In view of the increasing cultural and linguistic diversity in school classrooms in many English-majority countries, the profile of the pre-service teachers being trained to teach in those classrooms has become of research interest. It was found in a cohort of Australian pre-service teachers that one third of the cohort was plurilingual. This article reports the findings of a project which interviewed fifteen plurilingual pre-service teachers about their linguistic identity, tertiary studies, experiences during practicum teaching, and their beliefs about their future teaching career. The findings reveal dynamic, hybrid, empowered plurilingual identities within their personal lives. In their university studies, however, their skills are invisible, as there are no links made between their identities and their developing professional skills as new teachers. Experiences during practicum included both some validating interactions in diverse schools, but also feelings of exclusion in monolingual schools. The pre-service teachers were insightful as to the valuable skills they possessed which could enhance student learning. The study indicates the need, within the discourse of Australian multiculturalism, for teacher standards, teacher education and schools to recognise plurilingual pre-service teachers’ abilities as a teaching and learning resource, in order for them to achieve an integrated professional identity.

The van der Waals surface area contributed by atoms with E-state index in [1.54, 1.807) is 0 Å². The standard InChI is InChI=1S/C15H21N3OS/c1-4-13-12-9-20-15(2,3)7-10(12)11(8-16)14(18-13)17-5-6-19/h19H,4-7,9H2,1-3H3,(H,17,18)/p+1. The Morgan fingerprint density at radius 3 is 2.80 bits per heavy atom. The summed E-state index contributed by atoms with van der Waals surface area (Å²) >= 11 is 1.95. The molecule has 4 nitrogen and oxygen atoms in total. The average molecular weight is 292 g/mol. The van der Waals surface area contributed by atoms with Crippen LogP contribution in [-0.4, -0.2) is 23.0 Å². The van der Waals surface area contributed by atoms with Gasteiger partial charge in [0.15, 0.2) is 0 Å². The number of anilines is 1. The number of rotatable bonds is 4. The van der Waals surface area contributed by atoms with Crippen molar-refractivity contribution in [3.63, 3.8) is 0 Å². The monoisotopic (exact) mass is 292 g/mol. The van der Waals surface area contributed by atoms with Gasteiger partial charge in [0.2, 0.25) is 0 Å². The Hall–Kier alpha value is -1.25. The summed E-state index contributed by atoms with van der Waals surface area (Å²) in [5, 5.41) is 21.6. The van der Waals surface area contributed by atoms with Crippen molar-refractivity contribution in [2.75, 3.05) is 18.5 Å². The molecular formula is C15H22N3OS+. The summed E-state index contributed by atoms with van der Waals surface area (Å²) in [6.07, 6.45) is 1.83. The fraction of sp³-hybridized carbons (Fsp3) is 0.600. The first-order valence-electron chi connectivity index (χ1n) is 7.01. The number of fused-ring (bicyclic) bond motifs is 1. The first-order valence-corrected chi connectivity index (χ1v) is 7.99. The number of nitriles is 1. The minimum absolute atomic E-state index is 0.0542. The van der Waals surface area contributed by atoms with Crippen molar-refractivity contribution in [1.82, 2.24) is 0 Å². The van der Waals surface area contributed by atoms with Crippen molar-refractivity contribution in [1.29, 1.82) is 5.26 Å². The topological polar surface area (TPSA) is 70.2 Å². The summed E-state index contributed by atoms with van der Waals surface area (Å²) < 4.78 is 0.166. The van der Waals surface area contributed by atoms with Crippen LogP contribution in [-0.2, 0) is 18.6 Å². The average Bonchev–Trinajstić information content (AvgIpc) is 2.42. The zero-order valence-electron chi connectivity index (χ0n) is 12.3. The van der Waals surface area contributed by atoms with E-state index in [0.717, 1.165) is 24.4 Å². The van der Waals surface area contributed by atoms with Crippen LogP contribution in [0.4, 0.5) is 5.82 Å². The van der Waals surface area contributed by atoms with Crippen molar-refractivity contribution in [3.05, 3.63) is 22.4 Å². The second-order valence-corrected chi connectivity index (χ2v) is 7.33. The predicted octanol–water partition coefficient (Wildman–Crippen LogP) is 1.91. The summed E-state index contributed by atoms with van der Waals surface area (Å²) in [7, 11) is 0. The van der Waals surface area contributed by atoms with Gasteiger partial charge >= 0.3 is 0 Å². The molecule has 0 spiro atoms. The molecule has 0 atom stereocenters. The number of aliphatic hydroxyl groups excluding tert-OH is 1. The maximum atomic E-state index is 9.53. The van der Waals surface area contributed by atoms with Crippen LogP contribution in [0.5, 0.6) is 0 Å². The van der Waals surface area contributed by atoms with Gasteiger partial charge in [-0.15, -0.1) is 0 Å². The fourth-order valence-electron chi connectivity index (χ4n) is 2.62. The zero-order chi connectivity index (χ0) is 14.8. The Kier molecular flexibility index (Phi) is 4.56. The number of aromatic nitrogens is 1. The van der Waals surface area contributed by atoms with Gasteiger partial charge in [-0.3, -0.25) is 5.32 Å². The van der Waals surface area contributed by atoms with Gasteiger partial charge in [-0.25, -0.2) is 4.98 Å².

- pre-service teachers
- teacher education